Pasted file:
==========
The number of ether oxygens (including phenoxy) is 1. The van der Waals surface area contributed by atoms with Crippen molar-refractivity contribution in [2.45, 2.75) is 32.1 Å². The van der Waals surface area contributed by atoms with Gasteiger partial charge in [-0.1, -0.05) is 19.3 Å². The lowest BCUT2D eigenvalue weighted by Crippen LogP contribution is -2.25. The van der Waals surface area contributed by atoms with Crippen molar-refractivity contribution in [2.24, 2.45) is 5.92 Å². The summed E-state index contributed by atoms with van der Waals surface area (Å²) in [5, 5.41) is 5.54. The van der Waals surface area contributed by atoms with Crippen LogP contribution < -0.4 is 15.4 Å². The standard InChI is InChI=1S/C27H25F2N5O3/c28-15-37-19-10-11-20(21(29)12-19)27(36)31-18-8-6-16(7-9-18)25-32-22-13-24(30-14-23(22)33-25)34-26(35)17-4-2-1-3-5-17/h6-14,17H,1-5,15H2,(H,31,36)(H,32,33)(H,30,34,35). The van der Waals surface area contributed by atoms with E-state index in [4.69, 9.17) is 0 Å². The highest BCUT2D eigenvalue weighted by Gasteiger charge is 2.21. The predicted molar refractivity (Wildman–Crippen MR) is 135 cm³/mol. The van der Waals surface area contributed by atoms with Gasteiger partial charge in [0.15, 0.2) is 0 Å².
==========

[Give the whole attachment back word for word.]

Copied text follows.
The number of ether oxygens (including phenoxy) is 1. The van der Waals surface area contributed by atoms with Crippen molar-refractivity contribution in [2.45, 2.75) is 32.1 Å². The van der Waals surface area contributed by atoms with Gasteiger partial charge in [-0.1, -0.05) is 19.3 Å². The lowest BCUT2D eigenvalue weighted by Crippen LogP contribution is -2.25. The van der Waals surface area contributed by atoms with Crippen molar-refractivity contribution in [2.24, 2.45) is 5.92 Å². The summed E-state index contributed by atoms with van der Waals surface area (Å²) in [5, 5.41) is 5.54. The van der Waals surface area contributed by atoms with Crippen LogP contribution < -0.4 is 15.4 Å². The standard InChI is InChI=1S/C27H25F2N5O3/c28-15-37-19-10-11-20(21(29)12-19)27(36)31-18-8-6-16(7-9-18)25-32-22-13-24(30-14-23(22)33-25)34-26(35)17-4-2-1-3-5-17/h6-14,17H,1-5,15H2,(H,31,36)(H,32,33)(H,30,34,35). The van der Waals surface area contributed by atoms with E-state index in [4.69, 9.17) is 0 Å². The highest BCUT2D eigenvalue weighted by Gasteiger charge is 2.21. The predicted molar refractivity (Wildman–Crippen MR) is 135 cm³/mol. The van der Waals surface area contributed by atoms with Gasteiger partial charge in [0.15, 0.2) is 0 Å².